Spring Break in the UK – Day 4: More London

4 May

There’s just so much to see in this city!  We got an early start on Day 4 and headed for St. Paul’s Cathedral.  An early start on a Tuesday meant that we were click-clacking with quick footsteps in the Tube stations with daily commuters, marching to the general hurried pace of the city, and frequently running into opposing pedestrian traffic when unsure which way to turn or which side of the tunnel to keep to (sometimes it’s left, sometimes it’s right, I don’t know how these people do it).  When we finally surfaced at St. Paul’s Tube Station and caught our breaths, it was time for some breakfast.

Paul, with its simple and elegant exterior and sidewalk tables and location directly adjacent to St. Paul’s Cathedral (what a coincidence!), caught our eye.  A bakery with 250+ locations in France, Paul now has outposts in the UK, Spain, Holland, Turkey, Morocco, Lebanon, Kuwait, Dubai, Japan, and the US (3 locations in Florida).  Inside, it reminded me of the Dallas-based La Madeleine’s, only smaller.

Everything looked so tasty!  I decided on a quiche Lorraine and a cafe au lait and my companion ordered an apple lattice tart with a hot chocolate.  At a mere £8, this is a much better deal than La Madeleine’s (if you ignore the exchange rate)! 

The quiche Lorraine, with its rich creamy cheesy smoky bacon filling, was perfect for this somewhat chilly morning.


The apple lattice tart was a real winner.  The airy pastry had just the right amount of glaze on top, not too sweet, not too bland. 


I would definitely recommend eating at Paul when visiting St. Paul’s (this one’s for you, Tanya).

We spent the morning touring St. Paul’s Cathedral and then headed south for the Tate Modern Museum.  I love visiting modern art museums because they give you great ideas for DIY art.  I’ll definitely need more wall decor for the new house so the Tate was an excellent place to get some ideas.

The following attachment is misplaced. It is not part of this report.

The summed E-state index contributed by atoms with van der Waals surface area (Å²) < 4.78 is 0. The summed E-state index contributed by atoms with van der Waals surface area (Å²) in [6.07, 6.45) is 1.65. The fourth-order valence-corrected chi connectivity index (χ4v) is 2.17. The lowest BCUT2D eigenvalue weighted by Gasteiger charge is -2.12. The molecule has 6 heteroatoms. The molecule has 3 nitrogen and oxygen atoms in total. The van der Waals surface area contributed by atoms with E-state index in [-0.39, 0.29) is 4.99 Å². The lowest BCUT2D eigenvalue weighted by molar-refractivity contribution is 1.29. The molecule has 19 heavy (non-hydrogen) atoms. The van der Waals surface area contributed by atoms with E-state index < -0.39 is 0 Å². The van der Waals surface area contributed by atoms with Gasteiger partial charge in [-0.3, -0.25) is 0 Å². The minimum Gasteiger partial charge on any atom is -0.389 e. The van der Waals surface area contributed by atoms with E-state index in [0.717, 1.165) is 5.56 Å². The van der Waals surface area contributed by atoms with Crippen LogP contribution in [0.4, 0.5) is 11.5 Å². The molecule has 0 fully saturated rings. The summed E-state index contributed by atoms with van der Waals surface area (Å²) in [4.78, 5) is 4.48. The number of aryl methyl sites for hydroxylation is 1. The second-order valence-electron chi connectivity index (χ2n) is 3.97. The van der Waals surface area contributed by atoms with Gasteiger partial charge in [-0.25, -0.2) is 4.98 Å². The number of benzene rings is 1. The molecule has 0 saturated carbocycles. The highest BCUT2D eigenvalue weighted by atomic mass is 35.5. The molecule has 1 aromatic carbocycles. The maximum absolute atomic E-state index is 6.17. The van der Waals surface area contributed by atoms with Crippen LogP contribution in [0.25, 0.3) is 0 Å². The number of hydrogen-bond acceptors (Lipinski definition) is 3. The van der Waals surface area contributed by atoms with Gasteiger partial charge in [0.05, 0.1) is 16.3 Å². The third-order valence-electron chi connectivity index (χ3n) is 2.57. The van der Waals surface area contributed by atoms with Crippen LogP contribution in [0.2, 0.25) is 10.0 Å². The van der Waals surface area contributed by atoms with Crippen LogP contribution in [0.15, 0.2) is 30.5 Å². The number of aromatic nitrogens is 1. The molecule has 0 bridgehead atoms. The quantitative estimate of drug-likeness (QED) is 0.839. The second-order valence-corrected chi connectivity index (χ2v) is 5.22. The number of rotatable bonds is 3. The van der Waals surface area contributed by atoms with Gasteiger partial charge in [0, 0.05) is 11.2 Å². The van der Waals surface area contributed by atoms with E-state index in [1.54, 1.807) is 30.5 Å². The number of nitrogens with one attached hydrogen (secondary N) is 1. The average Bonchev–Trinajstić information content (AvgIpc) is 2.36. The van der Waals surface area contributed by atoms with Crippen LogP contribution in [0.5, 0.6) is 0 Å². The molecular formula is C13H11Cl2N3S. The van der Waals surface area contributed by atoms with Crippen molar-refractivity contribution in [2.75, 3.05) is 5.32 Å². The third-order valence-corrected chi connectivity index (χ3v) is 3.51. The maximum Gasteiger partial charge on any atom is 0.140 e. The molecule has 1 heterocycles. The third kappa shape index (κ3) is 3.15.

St. Paul’s Cathedral:


Wandering around the south bank of the Thames, we found ourselves at Southwark Cathedral, whose history dates back to 852.  The church has been renovated numerous times due to fires and general maintenance since then, but the entire church has never been demolished in any of these efforts.  As a result, the various architecture styles of the historic periods are reflected throughout the different sections of the church (Norman, Gothic, Reformationist, Elizabethan, and Victorian)  Not one of the most grand or beautiful cathedrals in London, but certainly one of the most architecturally interesting due to the haphazard collection of historic styles.

West End of Southwark Cathedral constructed in the mid-1500’s:


On a fair weathered weekday during lunch time, the small churchyard on the south-side of the cathedral seems to be quite the popular gathering place for local office workers.  We noticed many of them had similarly packaged sandwiches that appeared appetizing.  We followed our noses and instincts and found the source:


Tucked under the railway arches on the south side of Southwark Cathedral, Cafe Brood is a small coffee shop/cafe that draws quite the lunch crowd (1-6 Green Dragon Ct, Borough Market).  But their “BBQ” isn’t the smoked sausage, ribs, and brisket that we think of, it’s simply a term for open flamed grilling.


Turns out that the “sandwiches” we saw were actually burgers, at least by Cafe Brood’s definition.  A thin, large patty of lean ground beef is grilled over the open flame, topped with cheese if so desired, then sliced up and placed inside a crusty French roll and topped with roasted red bell peppers, sauteed onions, fresh arugula, and mild red salsa.

My companion’s “cheese burger”:


It’s not a traditional burger by any means, but the infusion of Spanish flavors and the crusty French bread made it a fresh gourmet lunch at a bargain price (£4.75).

Inside the large pan in the grilling photo is paella, which was my choice for lunch (£4.30).

Paella topped with chorizo:


The chorizo was mildly spicy (flavored by mild Spanish paprika), not at all like the fiery loose ground Mexican chorizo we’re used to in Texas.  The paella was well seasoned but had a tad too much olive oil for my taste.